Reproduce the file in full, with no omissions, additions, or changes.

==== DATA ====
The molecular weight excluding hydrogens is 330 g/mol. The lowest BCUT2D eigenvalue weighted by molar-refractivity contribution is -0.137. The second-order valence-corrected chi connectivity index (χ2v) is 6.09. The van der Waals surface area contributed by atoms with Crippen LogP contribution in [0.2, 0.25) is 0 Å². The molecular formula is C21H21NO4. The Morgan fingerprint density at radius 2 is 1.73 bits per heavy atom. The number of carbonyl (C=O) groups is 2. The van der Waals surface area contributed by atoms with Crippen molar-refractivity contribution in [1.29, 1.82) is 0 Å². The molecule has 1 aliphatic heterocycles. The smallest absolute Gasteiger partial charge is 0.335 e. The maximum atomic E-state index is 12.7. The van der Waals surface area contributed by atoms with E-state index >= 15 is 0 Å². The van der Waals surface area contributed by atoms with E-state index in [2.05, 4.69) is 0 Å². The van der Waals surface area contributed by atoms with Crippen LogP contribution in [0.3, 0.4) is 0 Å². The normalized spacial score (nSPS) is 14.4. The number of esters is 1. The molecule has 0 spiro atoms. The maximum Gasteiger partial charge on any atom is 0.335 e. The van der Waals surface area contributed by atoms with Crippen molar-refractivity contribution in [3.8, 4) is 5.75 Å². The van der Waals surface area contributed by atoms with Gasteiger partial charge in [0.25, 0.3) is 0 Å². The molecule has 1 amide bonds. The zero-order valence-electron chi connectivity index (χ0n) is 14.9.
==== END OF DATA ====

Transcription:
The molecular weight excluding hydrogens is 330 g/mol. The lowest BCUT2D eigenvalue weighted by molar-refractivity contribution is -0.137. The second-order valence-corrected chi connectivity index (χ2v) is 6.09. The van der Waals surface area contributed by atoms with Crippen LogP contribution in [0.2, 0.25) is 0 Å². The molecular formula is C21H21NO4. The Morgan fingerprint density at radius 2 is 1.73 bits per heavy atom. The number of carbonyl (C=O) groups is 2. The van der Waals surface area contributed by atoms with Crippen molar-refractivity contribution in [1.29, 1.82) is 0 Å². The molecule has 1 aliphatic heterocycles. The smallest absolute Gasteiger partial charge is 0.335 e. The maximum atomic E-state index is 12.7. The van der Waals surface area contributed by atoms with E-state index >= 15 is 0 Å². The van der Waals surface area contributed by atoms with E-state index in [2.05, 4.69) is 0 Å². The van der Waals surface area contributed by atoms with Crippen LogP contribution in [0.3, 0.4) is 0 Å². The normalized spacial score (nSPS) is 14.4. The number of esters is 1. The molecule has 0 spiro atoms. The maximum Gasteiger partial charge on any atom is 0.335 e. The van der Waals surface area contributed by atoms with Crippen molar-refractivity contribution in [3.8, 4) is 5.75 Å². The van der Waals surface area contributed by atoms with Gasteiger partial charge in [0.25, 0.3) is 0 Å². The molecule has 1 amide bonds. The zero-order valence-electron chi connectivity index (χ0n) is 14.9.